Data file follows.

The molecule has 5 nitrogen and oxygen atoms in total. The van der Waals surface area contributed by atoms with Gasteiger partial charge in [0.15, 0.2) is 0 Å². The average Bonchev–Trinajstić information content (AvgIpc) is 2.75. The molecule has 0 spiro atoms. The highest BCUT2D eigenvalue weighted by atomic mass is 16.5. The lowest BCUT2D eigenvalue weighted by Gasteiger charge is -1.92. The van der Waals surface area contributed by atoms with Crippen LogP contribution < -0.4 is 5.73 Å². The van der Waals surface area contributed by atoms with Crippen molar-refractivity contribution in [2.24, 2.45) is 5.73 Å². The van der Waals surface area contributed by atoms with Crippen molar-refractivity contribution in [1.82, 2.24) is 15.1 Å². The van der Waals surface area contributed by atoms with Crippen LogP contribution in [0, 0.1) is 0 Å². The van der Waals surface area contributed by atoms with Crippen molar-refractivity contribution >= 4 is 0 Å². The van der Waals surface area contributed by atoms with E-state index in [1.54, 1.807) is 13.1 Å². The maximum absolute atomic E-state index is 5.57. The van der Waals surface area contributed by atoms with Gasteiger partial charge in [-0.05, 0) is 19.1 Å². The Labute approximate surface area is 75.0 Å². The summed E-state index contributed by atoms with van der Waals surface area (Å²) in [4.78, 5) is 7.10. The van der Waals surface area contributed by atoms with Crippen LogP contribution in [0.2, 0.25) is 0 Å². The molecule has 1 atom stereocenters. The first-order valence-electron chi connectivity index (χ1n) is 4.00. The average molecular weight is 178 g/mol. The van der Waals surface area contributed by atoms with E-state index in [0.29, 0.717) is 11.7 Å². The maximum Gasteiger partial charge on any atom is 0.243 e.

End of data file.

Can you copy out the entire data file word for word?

The molecule has 5 nitrogen and oxygen atoms in total. The van der Waals surface area contributed by atoms with Gasteiger partial charge in [0.15, 0.2) is 0 Å². The average Bonchev–Trinajstić information content (AvgIpc) is 2.75. The molecule has 0 spiro atoms. The highest BCUT2D eigenvalue weighted by atomic mass is 16.5. The lowest BCUT2D eigenvalue weighted by Gasteiger charge is -1.92. The van der Waals surface area contributed by atoms with Crippen LogP contribution < -0.4 is 5.73 Å². The van der Waals surface area contributed by atoms with Crippen molar-refractivity contribution in [2.24, 2.45) is 5.73 Å². The van der Waals surface area contributed by atoms with Crippen molar-refractivity contribution in [1.82, 2.24) is 15.1 Å². The van der Waals surface area contributed by atoms with Crippen LogP contribution in [0, 0.1) is 0 Å². The van der Waals surface area contributed by atoms with Crippen molar-refractivity contribution >= 4 is 0 Å². The van der Waals surface area contributed by atoms with E-state index in [1.54, 1.807) is 13.1 Å². The maximum absolute atomic E-state index is 5.57. The van der Waals surface area contributed by atoms with Gasteiger partial charge in [-0.05, 0) is 19.1 Å². The Labute approximate surface area is 75.0 Å². The summed E-state index contributed by atoms with van der Waals surface area (Å²) in [4.78, 5) is 7.10. The van der Waals surface area contributed by atoms with Crippen LogP contribution in [0.2, 0.25) is 0 Å². The molecule has 1 atom stereocenters. The first-order valence-electron chi connectivity index (χ1n) is 4.00. The average molecular weight is 178 g/mol. The van der Waals surface area contributed by atoms with E-state index in [0.29, 0.717) is 11.7 Å². The maximum Gasteiger partial charge on any atom is 0.243 e.